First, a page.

Always keep your PC up to date

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If there’s one thing I hate, it’s having to deal with bugs, crashes, and glitches on my various laptops, which can really mess with the way I get work done. Take, for example, the printing bug, or deleted files bug, Microsoft had in Windows 10 a few releases ago.

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One way that I ensure that this never happens to my PC is to make sure it is always updated. Doing so gets me updated drivers and bug fixes from my laptop maker, as well as Microsoft for Windows 10. That’s not to mention critical security fixes that might otherwise put my device at risk.

Just head into Windows Settings, click Update & Security and then Check for Updates. Any optional updates are also ones that I install, too. Driver updates might appear under this section.

Adjust your display scaling

Working on a laptop means getting the most screen space possible, especially when it comes to multitasking and productivity. One way I get this on my laptops is to turn down the display scaling. Doing this means that more can fit on the screen, especially on my laptops with displays that have beyond the minimum Full HD (1920 x 1080) standard.

Decreasing window scaling is easy in Windows. All you need to do is right-click anywhere on your desktop and then click Display Settings. In the box that says Change the size of text, apps, and other items, you can then click the one that’s lower than the default value. After that, text will become slammer, and more will fit on your display, allowing you to tile windows and more.

Optimize your Windows 10 boot-up settings

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While I already mentioned brightness as one Windows 10 setting I tweak to get the most out of my laptop, there are two other settings I also tweak on my work laptop. These include disabling Fast Startup and also enabling startup apps so I can get to my favorite apps faster.

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Fast Startup is actually a feature introduced in Windows 8, and it is what’s called a hybrid shutdown scenario. When Fast Startup is enabled, your laptop saves part of its operating system state and will boot back up faster the next time you turn on your PC. It still will log you out and close your apps and programs, though, but keep the kernel, drivers, and system state for a faster boot.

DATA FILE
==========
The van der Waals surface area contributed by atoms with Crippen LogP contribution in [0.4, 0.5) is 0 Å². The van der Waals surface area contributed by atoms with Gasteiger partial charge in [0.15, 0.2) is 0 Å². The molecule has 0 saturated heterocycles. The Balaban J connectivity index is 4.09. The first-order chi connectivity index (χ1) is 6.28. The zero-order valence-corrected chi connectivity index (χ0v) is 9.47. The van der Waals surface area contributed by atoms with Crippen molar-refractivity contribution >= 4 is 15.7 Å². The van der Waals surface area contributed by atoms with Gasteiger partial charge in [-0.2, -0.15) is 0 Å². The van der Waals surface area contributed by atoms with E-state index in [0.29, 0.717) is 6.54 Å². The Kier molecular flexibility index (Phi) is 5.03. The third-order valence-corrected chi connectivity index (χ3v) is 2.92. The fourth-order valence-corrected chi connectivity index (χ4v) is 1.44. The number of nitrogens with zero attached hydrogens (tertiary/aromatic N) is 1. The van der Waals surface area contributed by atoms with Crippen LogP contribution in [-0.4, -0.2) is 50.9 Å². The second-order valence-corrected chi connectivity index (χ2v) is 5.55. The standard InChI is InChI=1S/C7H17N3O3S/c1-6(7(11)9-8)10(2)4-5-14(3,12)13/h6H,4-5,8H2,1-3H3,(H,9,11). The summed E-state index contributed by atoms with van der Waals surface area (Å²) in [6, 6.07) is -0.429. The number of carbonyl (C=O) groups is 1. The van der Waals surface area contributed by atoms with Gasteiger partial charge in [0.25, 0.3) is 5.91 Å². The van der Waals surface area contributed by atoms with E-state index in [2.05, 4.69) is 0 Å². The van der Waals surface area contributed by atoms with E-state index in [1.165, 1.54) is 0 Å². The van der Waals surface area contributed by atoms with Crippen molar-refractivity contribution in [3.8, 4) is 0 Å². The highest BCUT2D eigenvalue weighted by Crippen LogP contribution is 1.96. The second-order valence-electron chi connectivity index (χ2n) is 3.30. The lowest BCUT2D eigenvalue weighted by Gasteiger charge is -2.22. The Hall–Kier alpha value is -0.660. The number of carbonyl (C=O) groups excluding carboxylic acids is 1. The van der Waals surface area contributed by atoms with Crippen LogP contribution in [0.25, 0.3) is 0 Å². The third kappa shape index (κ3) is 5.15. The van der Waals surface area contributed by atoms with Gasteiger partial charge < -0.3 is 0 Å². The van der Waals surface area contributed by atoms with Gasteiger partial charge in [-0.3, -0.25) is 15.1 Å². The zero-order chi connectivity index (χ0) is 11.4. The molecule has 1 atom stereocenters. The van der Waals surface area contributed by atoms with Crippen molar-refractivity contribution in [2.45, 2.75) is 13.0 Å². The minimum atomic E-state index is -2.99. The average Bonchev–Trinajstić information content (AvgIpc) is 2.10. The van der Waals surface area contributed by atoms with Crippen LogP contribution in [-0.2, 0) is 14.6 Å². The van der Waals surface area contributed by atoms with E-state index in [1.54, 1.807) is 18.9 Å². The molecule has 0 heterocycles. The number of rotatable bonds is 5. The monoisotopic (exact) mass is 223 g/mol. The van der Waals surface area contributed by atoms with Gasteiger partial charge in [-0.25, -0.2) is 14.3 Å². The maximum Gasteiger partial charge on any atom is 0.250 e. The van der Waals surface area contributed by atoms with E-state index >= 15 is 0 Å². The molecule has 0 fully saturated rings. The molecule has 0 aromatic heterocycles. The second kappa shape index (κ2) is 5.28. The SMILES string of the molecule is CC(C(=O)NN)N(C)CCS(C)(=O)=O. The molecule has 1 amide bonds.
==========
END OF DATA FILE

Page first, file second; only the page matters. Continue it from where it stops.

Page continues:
There are a few reasons why I turn this off. When Fast Startup is on, my laptop never really does an official shutdown. I’ve found that sometimes apps will perform slowly or behave oddly the next time I reboot, especially apps like Teams. It also becomes harder to access BIOS settings, and encrypt disks in this state, which is important if your work laptop holds critical files.

Disabling Fast Startup makes no difference in modern PCs with solid-state drives. It’s barely noticeable, and startup times are just a few seconds longer. You can disable Fast Startup by searching for Power & Sleep Options in Windows 10. Then choose Additional Power settings. From there, head in and click Choose what the power buttons do and then click Change settings that are currently unavailable. You can then toggle the switch off for Fast Startup.

Setting startup apps is something I do for Microsoft Teams, as well as Spotify. It saves you a few clicks every time you log in. Startup apps can be set by searching for Startup Apps in Windows 10 settings. Just be aware setting too many startup apps might change your boot times.